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Thread: Give thanks by helping me with my Heritage Turkey

  1. #1
    Maria A. Guest

    Default Give thanks by helping me with my Heritage Turkey


    This is my first year preparing Thanksgiving dinner for my family. I
    wanted to go all out so I bought a Heritage Turkey. I bought it from
    'Welcome to Sif Foods Inc -' (http://www.siffoods.com) because they
    said their Heritage Turkey is also Organic and I'm hoping that makes it
    taste even better. I was just wondering if there is a certain way to
    prepare these kind of turkeys. We usually brine ours before cooking but
    I heard these kinds of turkeys do not require brining. Any tips?




    --
    Maria A.

  2. #2
    Andy Guest

    Default Re: Give thanks by helping me with my Heritage Turkey

    Maria A. <Maria.A..[email protected]> wrote:

    >
    > This is my first year preparing Thanksgiving dinner for my family. I
    > wanted to go all out so I bought a Heritage Turkey. I bought it from
    > 'Welcome to Sif Foods Inc -' (http://www.siffoods.com) because they
    > said their Heritage Turkey is also Organic and I'm hoping that makes

    it
    > taste even better. I was just wondering if there is a certain way to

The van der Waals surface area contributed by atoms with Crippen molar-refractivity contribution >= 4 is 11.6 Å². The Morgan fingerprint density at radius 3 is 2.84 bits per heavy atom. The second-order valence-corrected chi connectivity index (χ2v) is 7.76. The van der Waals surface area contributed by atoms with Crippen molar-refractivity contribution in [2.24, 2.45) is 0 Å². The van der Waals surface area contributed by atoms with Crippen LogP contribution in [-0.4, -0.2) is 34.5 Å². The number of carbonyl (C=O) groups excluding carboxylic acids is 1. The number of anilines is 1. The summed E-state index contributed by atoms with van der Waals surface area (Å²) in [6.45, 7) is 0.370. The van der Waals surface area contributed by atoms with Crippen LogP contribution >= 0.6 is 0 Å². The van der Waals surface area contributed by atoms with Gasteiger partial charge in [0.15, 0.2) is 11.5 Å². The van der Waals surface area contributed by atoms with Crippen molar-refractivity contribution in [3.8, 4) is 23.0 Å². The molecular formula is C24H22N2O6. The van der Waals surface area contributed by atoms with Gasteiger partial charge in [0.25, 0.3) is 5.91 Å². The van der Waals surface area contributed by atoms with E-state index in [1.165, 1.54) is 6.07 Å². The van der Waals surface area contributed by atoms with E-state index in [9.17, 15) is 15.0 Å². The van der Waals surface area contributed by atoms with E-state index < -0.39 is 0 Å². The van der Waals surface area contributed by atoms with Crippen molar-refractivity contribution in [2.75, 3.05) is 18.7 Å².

> prepare these kind of turkeys. We usually brine ours before cooking

    but
    > I heard these kinds of turkeys do not require brining. Any tips?



    Try http://heritageturkeyfoundation.org/

    A few sources mentioned you can ring up to ask.

    According to the website, those birds are selling out, lightning quick.

    You're lucky!

    Andy
    Gobble, gobble!!!
    I yam what I yam!
    Andy's Evil Twin: And a pumpkin pie in my face, please? :9

  3. #3
    Sqwertz Guest

    Default Re: Give thanks by helping me with my Heritage Turkey

    On Fri, 29 Oct 2010 15:29:48 -0500, Andy wrote:

    > According to the website, those birds are selling out, lightning quick.


    Apparently not quick enough if they need to spam the newsgroups VIA
    FoodBanter

    Foodbanter.com will steal all the credit card numbers that you ever
    typed into your computer and anything else it can find of value or
    interest. Do Not Use FoodBanter.com! Foodbanter is Evil!

    -sw

  4. #4
    Christine Dabney Guest

    Default Re: Give thanks by helping me with my Heritage Turkey

    On Sat, 30 Oct 2010 21:10:44 -0700, isw <[email protected]> wrote:

    >In article <Maria.A..[email protected]>,
    > Maria A. <Maria.A..[email protected]> wrote:

    .. We usually brine ours before cooking but
    >> I heard these kinds of turkeys do not require brining. Any tips?

    >
    >Yes. Brine it.
    >
    >Plenty of references on line.
    >
    >Isaac


    The most brining I would do is to pre-salt it, also known as dry
    brining.

    Christine
    --
    http://nightstirrings.blogspot.com

  5. #5
    isw Guest

    Default Re: Give thanks by helping me with my Heritage Turkey

    In article <[email protected]>,
    Christine Dabney <[email protected]> wrote:

    > On Sat, 30 Oct 2010 21:10:44 -0700, isw <[email protected]> wrote:
    >
    > >In article <Maria.A..[email protected]>,
    > > Maria A. <Maria.A..[email protected]> wrote:

    > . We usually brine ours before cooking but
    > >> I heard these kinds of turkeys do not require brining. Any tips?

    > >
    > >Yes. Brine it.
    > >